Before registering for the regatta, we needed to get an updated PHRF certificate and see what rating we’d be given.  The original PHRF number when the boat came out was 87, however we sailed at 81 last season on Lake Ontario due to the 6 second “protect the fleet” penalty.  Now, one year later, we expected the number might stay the same or even go up a bit given we had some data to work with.  I was a bit surprised to find out that we actually dropped down to an 80 PHRF number…ouch.  I won’t get into all of that now, but it just meant that we would need to sail well to compete at that number.

We were placed in PHRF 1 with all the fastest PHRF boats including a J/124, C&C 115, two Beneteau 36.7’s, and two J/35’s.  This meant that we would be the smallest and technically the slowest in the fleet and although the boats owed us time, it also meant that we would have some challenges to deal with.  In a one-design regatta, you know if you are going fast or not because the boats should be equal.  That is not the case in PHRF.  Also, tactics change from one design to PHRF and at times it can be frustrating because your plan often gets foiled when a bigger faster boat sails right past you or from under you or over top of you.  In other words, you get dictated more than you might care for.  We knew that upwind we would have some issues holding lanes, sailing as high or fast as some of the bigger boats with their genoas.  We knew that some conditions would favor us and some would favor them.  It was about staying patient, especially upwind, and staying close enough at the windward mark in order to catch them downwind.  We were also the only asymmetrical spinnaker out there which meant our downwind angles would be quite different.

Luckily, we had a good crew with Jim Egloff driving, Kris Werner calling tactics, Justin Hays trimming (both from Quantum Sails Rochester), Nick Egloff on bow and myself trimming main.  We felt that our boat handling would be above average, our boat and sails were new, and we had done our preparations to be ready to race.  My Dad told me before the regatta that in PHRF “every dog has its day” and it’s a long regatta so just make sure you do well when the conditions favor your boat and when they don’t, try to minimize the damage.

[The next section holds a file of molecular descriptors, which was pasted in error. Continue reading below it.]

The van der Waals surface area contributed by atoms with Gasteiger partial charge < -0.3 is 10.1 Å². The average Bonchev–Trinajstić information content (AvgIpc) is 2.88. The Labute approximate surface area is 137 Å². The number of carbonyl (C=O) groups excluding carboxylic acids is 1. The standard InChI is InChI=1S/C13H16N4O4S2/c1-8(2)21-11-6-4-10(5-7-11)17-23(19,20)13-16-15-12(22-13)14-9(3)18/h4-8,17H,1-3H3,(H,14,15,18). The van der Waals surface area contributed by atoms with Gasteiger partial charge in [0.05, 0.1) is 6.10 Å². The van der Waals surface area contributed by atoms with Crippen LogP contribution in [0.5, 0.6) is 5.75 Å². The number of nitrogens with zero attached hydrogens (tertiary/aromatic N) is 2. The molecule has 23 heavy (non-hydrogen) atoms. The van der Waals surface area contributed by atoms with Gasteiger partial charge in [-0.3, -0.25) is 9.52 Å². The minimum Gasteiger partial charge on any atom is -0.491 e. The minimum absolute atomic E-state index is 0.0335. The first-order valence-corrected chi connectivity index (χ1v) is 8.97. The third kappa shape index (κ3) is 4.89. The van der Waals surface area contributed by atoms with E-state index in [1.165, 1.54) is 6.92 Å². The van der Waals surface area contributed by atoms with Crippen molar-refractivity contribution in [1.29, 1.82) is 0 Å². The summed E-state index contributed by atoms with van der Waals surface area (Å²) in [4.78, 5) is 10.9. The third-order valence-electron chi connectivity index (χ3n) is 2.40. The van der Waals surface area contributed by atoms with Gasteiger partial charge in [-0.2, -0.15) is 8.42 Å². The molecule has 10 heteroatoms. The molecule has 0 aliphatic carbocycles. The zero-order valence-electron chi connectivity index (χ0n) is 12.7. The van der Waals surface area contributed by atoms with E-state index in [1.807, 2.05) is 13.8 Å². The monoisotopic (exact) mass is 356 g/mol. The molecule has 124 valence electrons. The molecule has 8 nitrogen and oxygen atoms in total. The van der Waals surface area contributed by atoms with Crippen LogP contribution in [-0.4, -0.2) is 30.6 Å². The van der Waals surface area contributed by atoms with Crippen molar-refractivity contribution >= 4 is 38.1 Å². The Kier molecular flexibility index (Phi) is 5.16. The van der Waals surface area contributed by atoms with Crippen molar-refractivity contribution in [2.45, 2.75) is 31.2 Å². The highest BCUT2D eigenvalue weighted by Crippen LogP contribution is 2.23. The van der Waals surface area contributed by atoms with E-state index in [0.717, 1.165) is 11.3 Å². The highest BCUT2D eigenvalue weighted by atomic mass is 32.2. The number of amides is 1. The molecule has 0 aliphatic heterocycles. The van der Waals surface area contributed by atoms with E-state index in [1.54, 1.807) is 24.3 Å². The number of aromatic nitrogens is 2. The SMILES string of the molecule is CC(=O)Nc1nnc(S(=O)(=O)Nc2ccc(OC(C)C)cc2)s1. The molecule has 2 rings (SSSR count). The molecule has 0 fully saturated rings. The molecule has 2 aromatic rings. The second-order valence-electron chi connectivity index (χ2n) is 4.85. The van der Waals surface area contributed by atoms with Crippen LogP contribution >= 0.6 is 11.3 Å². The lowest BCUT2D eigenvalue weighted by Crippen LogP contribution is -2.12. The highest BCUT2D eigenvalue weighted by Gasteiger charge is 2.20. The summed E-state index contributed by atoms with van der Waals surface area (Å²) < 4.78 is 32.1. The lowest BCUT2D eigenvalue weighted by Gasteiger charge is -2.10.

Day 1 was extremely tricky as the light breeze hit pretty much every degree on the compass and the courses weren’t always square.  In both races, we battled back from tough spots and ended up winning both of them, one boat for boat and the other finishing second over the line but correcting to first over Wind Chill, the B36.7.  We saw that our downwind speed was excellent in the light air and we passed a bunch of boats on those legs.  We held our own upwind but with the small jib compared to genoas on other boats but our weapon was the big asym kite downwind.

Day two called for big breeze and we were licking our chops to see what the boat could do.  A WNW wind brought big waves and wind speed in the upper teens to 20 knots.  We debated for a bit on the boat whether to use the big or small kite, but in the end Kris made the call to go with the smaller one knowing that we only had 5 people aboard, it would be a long day, and we could maneuver better.  As it turned out, the breeze filled in even stronger and we’d have been tripping over ourselves with the A2 spinnaker.  We got three really solid races in and got better as the day went on finishing the day with a 2-1-1.  The last race sticks out because we lead wire to wire and had some amazing surfing/planing rides down the waves.  Jim did an excellent job driving through the waves and we saw our speed increase upwind as the day went on.  Downwind, we sailed the boat like a big J/70 and worked the waves and breeze to speeds in the 12-14 knot range.  It was a fun day to say the least.

The last day was light and very shifty.  We knew we had a close battle going with “Wind Chill” and with only a 5 point lead going into the day anything could happen.  They sailed an excellent final day winning both races.  We had a throw out after 6 races, so we knew that we needed just one solid race to secure the win.  We had a second in the first race and dropped a 4th in the last race to hold on.

Overall, the J/88 performed well and held its own against much bigger boats.  We ended up winning our PHRF 1 fleet and finishing 3rd overall after combining all PHRF fleets.  It is a testament to the design that it can be a great one design boat, a PHRF boat, or simply a day sailing boat.  In fact, our delivery crew raved about how well the boat sailed when they delivered it from Youngstown to Sodus.

So, in the end, LYRA was a success on the water and ashore as Dad’s article points out.  Sodus Bay YC did a fine job hosting and we will be back the next time LYRA rolls through town.  Thanks to the organizers and race committees who worked hard to put on a great regatta!  Also, congrats to all the other division winners who take home those really cool classic perpetual trophies.  We rarely see those kinds of trophies at regatta anymore, just one more neat thing about LYRA.  My favorite part was looking at all the name plates from years and years ago and recognizing names and boats from when I was a kid.”  Sailing photo credits- Don Finkle/ RCR Yachts.  For more LYRA at Sodus Bay YC sailing information.